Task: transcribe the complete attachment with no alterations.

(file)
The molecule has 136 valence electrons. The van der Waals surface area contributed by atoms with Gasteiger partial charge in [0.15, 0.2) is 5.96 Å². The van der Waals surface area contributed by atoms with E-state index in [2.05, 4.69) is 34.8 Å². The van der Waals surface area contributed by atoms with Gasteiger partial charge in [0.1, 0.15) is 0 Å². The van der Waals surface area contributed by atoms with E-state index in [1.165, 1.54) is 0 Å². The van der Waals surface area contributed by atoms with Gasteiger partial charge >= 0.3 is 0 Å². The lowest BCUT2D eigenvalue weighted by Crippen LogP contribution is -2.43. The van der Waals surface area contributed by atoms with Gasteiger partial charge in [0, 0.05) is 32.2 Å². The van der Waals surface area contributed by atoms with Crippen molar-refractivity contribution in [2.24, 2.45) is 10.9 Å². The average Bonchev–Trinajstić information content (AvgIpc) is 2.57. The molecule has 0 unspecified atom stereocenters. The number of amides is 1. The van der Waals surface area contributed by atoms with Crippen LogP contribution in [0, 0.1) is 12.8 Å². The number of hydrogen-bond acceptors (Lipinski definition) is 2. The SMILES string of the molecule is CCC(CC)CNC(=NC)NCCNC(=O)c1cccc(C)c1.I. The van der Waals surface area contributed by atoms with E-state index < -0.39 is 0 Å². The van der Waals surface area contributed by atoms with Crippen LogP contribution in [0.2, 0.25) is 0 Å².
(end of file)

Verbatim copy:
The molecule has 136 valence electrons. The van der Waals surface area contributed by atoms with Gasteiger partial charge in [0.15, 0.2) is 5.96 Å². The van der Waals surface area contributed by atoms with E-state index in [2.05, 4.69) is 34.8 Å². The van der Waals surface area contributed by atoms with Gasteiger partial charge in [0.1, 0.15) is 0 Å². The van der Waals surface area contributed by atoms with E-state index in [1.165, 1.54) is 0 Å². The van der Waals surface area contributed by atoms with Gasteiger partial charge >= 0.3 is 0 Å². The lowest BCUT2D eigenvalue weighted by Crippen LogP contribution is -2.43. The van der Waals surface area contributed by atoms with Gasteiger partial charge in [0, 0.05) is 32.2 Å². The van der Waals surface area contributed by atoms with Crippen molar-refractivity contribution in [2.24, 2.45) is 10.9 Å². The average Bonchev–Trinajstić information content (AvgIpc) is 2.57. The molecule has 0 unspecified atom stereocenters. The number of amides is 1. The van der Waals surface area contributed by atoms with Crippen LogP contribution in [0, 0.1) is 12.8 Å². The number of hydrogen-bond acceptors (Lipinski definition) is 2. The SMILES string of the molecule is CCC(CC)CNC(=NC)NCCNC(=O)c1cccc(C)c1.I. The van der Waals surface area contributed by atoms with E-state index < -0.39 is 0 Å². The van der Waals surface area contributed by atoms with Crippen LogP contribution in [0.2, 0.25) is 0 Å².